The thus obtained diffraction grating was found to diffract light of 550 nm to about 680 nm.

It is noted that, to enlarge the diffraction wavelength range to a few 100 nm, a plurality of diffraction gratings as mentioned above, each having a different diffraction wavelength region, may be laminated together.

COMPARATIVE EXAMPLE

Example 12 was followed with the exception that only SMA1440 with Mw=2,500 was used as the binder polymer. However, the width of the diffraction wavelength region was as narrow as about 20 nm.

According to the invention, the binder polymer for the photopolymer is made up of a plurality of polymers having different swelling properties with respect to the developer, as mentioned above. Thus, as the recording medium is developed with a developer in which a reactive monomer different from the reactive monomer therein is dissolved, the unreacted reactive monomer in the recording material is substituted by the reactive monomer in the developer, making the proportion of the monomer substituted and hence the index of refraction different from site to site. Hence, the optical distance between the interference fringes differs from site to site, thereby enabling the diffraction wavelength range to be made wider. with the diffraction wavelength range set at 800 to 2,000 nm, it is possible to obtain a satisfactory heat-wave reflecting film that transmits visible light but reflects heat waves. This heat-wave reflecting film, when put on the windows of a car or building, makes it possible to reduce a rise in the inside temperature.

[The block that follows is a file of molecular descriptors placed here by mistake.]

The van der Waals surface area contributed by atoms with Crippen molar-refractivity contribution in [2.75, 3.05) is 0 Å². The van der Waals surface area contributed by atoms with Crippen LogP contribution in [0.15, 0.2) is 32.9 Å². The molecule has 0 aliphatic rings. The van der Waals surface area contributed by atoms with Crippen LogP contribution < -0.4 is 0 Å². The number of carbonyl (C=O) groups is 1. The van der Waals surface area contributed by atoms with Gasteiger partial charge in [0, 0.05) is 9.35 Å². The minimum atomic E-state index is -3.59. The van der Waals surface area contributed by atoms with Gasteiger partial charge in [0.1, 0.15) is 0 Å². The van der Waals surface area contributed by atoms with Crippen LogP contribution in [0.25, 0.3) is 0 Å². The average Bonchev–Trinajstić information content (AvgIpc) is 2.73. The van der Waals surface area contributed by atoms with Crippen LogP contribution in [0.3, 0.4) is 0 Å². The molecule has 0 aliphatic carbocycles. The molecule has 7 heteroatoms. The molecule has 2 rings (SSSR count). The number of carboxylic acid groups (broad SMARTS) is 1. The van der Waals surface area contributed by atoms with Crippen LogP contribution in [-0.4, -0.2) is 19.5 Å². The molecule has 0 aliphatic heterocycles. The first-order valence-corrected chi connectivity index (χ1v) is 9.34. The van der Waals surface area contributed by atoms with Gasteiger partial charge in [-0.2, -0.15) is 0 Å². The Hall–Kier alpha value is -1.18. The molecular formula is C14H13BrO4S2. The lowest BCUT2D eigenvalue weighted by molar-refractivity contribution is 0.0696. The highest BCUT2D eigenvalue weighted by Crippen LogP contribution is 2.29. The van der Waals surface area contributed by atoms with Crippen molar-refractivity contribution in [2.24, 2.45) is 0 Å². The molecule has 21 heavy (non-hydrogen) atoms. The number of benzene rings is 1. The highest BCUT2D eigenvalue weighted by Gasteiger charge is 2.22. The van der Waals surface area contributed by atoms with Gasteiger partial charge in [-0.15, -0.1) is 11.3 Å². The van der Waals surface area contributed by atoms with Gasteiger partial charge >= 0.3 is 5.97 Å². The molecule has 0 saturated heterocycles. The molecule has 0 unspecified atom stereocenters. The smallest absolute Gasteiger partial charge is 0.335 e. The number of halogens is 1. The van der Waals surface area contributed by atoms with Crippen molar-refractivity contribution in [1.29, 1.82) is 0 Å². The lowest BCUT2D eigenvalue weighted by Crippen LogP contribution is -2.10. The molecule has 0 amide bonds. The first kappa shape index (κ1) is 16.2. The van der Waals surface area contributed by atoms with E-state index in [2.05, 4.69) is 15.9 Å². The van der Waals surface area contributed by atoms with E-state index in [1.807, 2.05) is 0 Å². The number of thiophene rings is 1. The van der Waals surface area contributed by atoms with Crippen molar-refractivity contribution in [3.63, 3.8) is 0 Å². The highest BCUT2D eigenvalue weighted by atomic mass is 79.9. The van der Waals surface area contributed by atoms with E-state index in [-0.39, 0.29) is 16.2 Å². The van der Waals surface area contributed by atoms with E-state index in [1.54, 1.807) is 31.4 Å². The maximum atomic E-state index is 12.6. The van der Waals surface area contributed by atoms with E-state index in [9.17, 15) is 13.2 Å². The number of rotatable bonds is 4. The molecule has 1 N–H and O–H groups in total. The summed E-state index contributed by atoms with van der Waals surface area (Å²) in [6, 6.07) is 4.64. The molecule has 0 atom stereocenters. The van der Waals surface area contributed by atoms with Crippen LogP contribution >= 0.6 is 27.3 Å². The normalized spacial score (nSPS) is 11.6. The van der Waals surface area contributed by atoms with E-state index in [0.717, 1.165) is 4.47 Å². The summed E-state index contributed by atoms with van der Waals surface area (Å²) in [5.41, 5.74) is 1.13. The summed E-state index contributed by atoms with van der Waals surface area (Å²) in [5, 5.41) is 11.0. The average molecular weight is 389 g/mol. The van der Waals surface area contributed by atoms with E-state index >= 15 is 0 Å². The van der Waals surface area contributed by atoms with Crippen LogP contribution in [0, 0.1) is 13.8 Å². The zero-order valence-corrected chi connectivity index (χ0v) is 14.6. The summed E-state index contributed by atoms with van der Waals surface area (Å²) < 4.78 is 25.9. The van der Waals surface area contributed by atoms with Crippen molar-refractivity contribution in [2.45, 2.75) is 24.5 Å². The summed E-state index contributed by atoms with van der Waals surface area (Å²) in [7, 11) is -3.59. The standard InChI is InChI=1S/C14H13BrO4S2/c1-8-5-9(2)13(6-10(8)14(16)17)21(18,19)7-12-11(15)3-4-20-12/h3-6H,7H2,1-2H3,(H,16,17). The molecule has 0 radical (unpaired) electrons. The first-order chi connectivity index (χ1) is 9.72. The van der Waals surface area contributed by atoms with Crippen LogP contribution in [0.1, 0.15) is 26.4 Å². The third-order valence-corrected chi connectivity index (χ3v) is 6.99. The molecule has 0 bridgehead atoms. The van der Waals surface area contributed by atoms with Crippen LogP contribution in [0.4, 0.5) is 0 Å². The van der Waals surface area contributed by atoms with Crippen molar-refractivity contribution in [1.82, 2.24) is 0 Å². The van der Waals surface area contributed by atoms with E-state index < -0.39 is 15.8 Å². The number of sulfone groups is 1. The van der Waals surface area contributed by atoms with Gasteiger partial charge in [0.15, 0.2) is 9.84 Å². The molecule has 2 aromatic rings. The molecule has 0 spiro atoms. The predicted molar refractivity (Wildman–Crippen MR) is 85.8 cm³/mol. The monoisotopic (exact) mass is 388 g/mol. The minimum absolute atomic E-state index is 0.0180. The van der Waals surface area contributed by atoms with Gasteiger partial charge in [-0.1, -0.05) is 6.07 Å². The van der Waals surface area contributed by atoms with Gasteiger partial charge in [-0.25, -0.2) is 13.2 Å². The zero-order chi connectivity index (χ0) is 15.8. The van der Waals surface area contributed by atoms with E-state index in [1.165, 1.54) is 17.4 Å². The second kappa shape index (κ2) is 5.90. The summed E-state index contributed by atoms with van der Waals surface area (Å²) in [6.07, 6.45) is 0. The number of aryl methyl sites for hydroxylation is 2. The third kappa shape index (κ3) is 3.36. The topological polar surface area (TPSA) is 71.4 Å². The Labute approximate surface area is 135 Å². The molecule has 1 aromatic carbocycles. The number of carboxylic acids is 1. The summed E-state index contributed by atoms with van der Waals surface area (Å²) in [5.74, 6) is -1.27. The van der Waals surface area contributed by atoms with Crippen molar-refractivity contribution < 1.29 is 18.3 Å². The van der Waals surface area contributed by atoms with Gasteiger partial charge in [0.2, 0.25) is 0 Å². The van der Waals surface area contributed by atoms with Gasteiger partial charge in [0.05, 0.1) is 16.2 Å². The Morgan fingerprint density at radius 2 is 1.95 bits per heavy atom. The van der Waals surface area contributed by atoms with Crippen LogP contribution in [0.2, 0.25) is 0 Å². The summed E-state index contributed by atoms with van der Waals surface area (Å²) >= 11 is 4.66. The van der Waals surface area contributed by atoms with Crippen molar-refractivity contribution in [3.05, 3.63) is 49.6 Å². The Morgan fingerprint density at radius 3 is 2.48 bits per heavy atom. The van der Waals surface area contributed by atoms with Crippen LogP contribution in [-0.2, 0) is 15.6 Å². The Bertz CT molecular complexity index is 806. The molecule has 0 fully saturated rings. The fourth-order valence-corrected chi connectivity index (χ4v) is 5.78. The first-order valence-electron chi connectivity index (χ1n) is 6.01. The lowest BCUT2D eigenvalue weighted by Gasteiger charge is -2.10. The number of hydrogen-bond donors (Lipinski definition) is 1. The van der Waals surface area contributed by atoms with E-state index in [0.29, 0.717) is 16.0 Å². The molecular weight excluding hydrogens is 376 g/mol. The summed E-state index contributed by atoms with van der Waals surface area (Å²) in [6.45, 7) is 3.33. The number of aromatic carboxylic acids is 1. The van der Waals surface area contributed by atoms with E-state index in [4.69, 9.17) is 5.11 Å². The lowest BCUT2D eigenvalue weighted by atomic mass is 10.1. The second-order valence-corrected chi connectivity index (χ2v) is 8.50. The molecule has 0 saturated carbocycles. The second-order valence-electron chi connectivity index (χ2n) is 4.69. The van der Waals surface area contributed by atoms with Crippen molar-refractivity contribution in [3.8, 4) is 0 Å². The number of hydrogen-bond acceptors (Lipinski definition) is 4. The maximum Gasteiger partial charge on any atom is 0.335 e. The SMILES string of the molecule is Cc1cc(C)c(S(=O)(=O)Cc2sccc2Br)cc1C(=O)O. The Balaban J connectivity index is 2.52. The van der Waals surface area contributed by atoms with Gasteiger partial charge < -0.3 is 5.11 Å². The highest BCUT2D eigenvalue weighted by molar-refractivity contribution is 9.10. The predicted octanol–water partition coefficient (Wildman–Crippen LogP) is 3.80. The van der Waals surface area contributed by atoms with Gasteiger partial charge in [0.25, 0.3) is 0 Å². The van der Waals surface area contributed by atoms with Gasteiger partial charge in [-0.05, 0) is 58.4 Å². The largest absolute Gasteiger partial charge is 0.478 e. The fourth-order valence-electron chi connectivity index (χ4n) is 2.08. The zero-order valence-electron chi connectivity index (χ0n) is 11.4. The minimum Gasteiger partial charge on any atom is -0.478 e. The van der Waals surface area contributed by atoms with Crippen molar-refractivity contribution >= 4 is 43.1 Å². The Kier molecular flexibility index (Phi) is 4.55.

Another illustrative embodiment of the diffraction grating with a widened diffraction wavelength range will now be explained.

Referring to FIG. 36, hologram sensitive material layers 122 and 123 are formed on a glass substrate 121 to form a photosensitive sheet. A triangular prism 125 is located on this sheet through a matching solution 124, while a mirror 126 is brought into close contact with the lower side of the glass substrate 121. The triangular prism 125 located at the uppermost position is to allow laser light to be efficiently incident on the first photosensitive material layer 122 without causing any considerable refraction. The light incident on the first layer 122 (n1=1.3) at an angle θ1 (of about 57.4°) with respect to the normal direction travels through the first layer, is refracted between the first layer 122 and the underlying second layer 123 (n2=1.7), and enters and travels through the second layer 123 at an angle θ2 (of about 40.1°) with respect to the normal direction. Then, the light passes through the glass substrate 121 and reaches the interface between the glass substrate 121 and the mirror 126, from which the light is reflected and, as shown, travels back through the second and first layers 123 and 122 at the same angle for the incident light. In this course, the light traveling to the mirror and the light reflected by the mirror interfere with each other in the respective layers 122 and 123 to produce parallel interference fringes parallel in the respective layers. The thus produced interference fringes, when light falls vertically on them, reflect light having a specific wavelength in dependence on the fringe spacing and the indices of refraction. In other words, the diffraction wavelength regions in the respective layers 122 and 123 are different from each other.